"Impermanent teams operate as well as they do because of a well-researched — and profoundly important — social phenomenon, called swift trust, first detailed by Debra Meyerson and colleagues (see Swift Trust and Temporary Groups).
I’ve written about this recently, building on Myerson’s explanation, that impermanent teams can come together and accomplish projects with the least amount of politics, because a/ the participants are all aware that the project is of limited duration, b/ the team members are able to assume functional roles based on their previous experience with a minimum — or zero — training, c/ the project is based on distributed, complex, non-trivial tasks that require deep expertise, and ongoing coordination or work activities, and d/ people can suspend their need to build deep trust because it is a project comprised of other rōnin.
Stowe Boyd in: The Meaning Of Work, Connectives, And Swift Trust
"These techniques that resemble deep trust, but are lighter-weight and faster to adopt, can be used to quickly get down to business in an ad hoc team, and focus on doing what is needed to get done; instead of getting bogged down in actual trust development, which can take weeks or months to build.
I believe that swift trust is becoming the default for creative work, and that we are all increasingly operating as if every activity we are involved in is impermanent. Increasingly, at least for most creatives, that is the case anyway. But some people, like me, are intentionally adopting the ad hoc project team as the form factor for all creative work.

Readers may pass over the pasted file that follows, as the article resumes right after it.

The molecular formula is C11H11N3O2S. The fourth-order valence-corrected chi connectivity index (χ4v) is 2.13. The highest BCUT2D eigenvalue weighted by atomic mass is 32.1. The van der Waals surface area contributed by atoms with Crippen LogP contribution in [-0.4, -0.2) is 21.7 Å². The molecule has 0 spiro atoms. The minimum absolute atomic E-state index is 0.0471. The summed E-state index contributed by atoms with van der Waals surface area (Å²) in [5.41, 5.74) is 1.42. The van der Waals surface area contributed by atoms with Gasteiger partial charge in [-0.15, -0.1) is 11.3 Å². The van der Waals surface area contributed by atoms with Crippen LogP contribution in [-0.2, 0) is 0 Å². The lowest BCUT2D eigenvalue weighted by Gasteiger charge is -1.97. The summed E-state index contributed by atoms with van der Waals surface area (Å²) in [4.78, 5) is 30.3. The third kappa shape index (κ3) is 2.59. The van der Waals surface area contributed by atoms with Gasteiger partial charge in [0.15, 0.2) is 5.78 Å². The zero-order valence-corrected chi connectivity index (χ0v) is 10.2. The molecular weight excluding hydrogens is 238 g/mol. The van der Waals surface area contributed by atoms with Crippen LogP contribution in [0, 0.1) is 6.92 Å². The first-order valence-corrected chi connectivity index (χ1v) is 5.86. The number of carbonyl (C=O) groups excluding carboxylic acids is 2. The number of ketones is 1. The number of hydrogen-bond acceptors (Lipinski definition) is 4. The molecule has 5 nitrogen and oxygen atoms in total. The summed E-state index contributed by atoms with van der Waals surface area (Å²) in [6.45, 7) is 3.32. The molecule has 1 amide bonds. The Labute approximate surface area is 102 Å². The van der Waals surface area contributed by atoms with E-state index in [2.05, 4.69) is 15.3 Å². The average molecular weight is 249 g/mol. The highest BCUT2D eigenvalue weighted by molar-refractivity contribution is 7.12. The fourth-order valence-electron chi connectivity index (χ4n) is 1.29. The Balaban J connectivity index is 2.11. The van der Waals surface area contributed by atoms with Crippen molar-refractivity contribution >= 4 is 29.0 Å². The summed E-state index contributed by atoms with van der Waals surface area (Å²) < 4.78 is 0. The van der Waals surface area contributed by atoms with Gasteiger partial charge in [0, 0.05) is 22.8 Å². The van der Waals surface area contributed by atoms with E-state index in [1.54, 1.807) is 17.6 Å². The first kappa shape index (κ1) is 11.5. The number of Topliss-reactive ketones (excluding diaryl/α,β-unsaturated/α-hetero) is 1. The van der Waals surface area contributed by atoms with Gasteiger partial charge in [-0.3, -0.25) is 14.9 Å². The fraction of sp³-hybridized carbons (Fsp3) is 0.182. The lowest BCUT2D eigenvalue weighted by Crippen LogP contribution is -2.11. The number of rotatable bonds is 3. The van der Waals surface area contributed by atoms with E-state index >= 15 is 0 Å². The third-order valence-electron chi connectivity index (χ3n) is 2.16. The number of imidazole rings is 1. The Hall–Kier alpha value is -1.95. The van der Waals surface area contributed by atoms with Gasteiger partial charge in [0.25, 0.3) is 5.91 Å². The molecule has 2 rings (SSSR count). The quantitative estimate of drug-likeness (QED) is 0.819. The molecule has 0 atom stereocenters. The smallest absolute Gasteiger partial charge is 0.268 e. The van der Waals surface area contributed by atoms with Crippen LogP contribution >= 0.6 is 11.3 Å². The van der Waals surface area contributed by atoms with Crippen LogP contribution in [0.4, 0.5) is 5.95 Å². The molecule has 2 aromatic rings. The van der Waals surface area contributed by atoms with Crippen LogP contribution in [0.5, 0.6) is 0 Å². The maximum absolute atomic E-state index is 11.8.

Partly this is to take advantage of swift trust — where deep trust activities are deferred or completely put aside — and the team members operate in a social demilitarized zone, putting aside long-term obligations and politically-negotiated power arrangements. Instead, we join such teams and rapidly assume the role that fits us, people interact based on the nature of the roles that all members play. We suspend our disbelief and agree to trust within the confines of the groups narrowly defined goals.
And just as important, as a consequence of deferring the complex and involved discussions of personal purpose, every ad hoc team member can cast the project in terms of how it lines up with their personal meaning for work. The members do not need to collectively agree to a single shared reason for existence. That is shelved, since the team members will be going forward on their own life paths, as soon as the project is completed." (http://www.stoweboyd.com/post/9746463889/the-rise-of-ronin-and-the-liquid-economy)